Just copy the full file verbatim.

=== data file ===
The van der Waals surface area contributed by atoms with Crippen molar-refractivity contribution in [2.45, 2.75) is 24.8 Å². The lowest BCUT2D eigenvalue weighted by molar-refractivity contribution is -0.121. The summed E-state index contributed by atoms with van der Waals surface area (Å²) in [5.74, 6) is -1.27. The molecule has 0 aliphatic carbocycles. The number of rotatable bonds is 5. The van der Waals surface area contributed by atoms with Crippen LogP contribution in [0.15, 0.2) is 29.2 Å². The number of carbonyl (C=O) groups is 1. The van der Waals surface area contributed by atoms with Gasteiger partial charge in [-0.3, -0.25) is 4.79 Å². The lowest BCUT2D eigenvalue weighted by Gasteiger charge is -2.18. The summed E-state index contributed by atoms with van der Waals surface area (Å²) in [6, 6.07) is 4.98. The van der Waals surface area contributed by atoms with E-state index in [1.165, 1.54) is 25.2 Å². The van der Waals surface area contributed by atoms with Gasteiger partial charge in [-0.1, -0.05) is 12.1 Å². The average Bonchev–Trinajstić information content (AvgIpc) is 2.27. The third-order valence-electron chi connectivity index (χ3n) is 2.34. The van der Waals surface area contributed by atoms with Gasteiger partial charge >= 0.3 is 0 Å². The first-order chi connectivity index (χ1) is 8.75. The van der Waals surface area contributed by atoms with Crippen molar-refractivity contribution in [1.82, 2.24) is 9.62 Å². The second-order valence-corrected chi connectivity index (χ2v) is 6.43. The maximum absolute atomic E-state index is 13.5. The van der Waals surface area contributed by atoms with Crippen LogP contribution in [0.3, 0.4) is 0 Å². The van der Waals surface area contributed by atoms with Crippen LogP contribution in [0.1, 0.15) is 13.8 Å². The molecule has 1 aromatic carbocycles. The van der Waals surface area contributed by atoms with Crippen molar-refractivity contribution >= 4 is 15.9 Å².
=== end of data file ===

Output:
The van der Waals surface area contributed by atoms with Crippen molar-refractivity contribution in [2.45, 2.75) is 24.8 Å². The lowest BCUT2D eigenvalue weighted by molar-refractivity contribution is -0.121. The summed E-state index contributed by atoms with van der Waals surface area (Å²) in [5.74, 6) is -1.27. The molecule has 0 aliphatic carbocycles. The number of rotatable bonds is 5. The van der Waals surface area contributed by atoms with Crippen LogP contribution in [0.15, 0.2) is 29.2 Å². The number of carbonyl (C=O) groups is 1. The van der Waals surface area contributed by atoms with Gasteiger partial charge in [-0.3, -0.25) is 4.79 Å². The lowest BCUT2D eigenvalue weighted by Gasteiger charge is -2.18. The summed E-state index contributed by atoms with van der Waals surface area (Å²) in [6, 6.07) is 4.98. The van der Waals surface area contributed by atoms with E-state index in [1.165, 1.54) is 25.2 Å². The van der Waals surface area contributed by atoms with Gasteiger partial charge in [-0.1, -0.05) is 12.1 Å². The average Bonchev–Trinajstić information content (AvgIpc) is 2.27. The third-order valence-electron chi connectivity index (χ3n) is 2.34. The van der Waals surface area contributed by atoms with Gasteiger partial charge >= 0.3 is 0 Å². The first-order chi connectivity index (χ1) is 8.75. The van der Waals surface area contributed by atoms with Crippen molar-refractivity contribution in [1.82, 2.24) is 9.62 Å². The second-order valence-corrected chi connectivity index (χ2v) is 6.43. The maximum absolute atomic E-state index is 13.5. The van der Waals surface area contributed by atoms with Crippen LogP contribution in [0.3, 0.4) is 0 Å². The van der Waals surface area contributed by atoms with Crippen LogP contribution in [0.1, 0.15) is 13.8 Å². The molecule has 1 aromatic carbocycles. The van der Waals surface area contributed by atoms with Crippen molar-refractivity contribution >= 4 is 15.9 Å².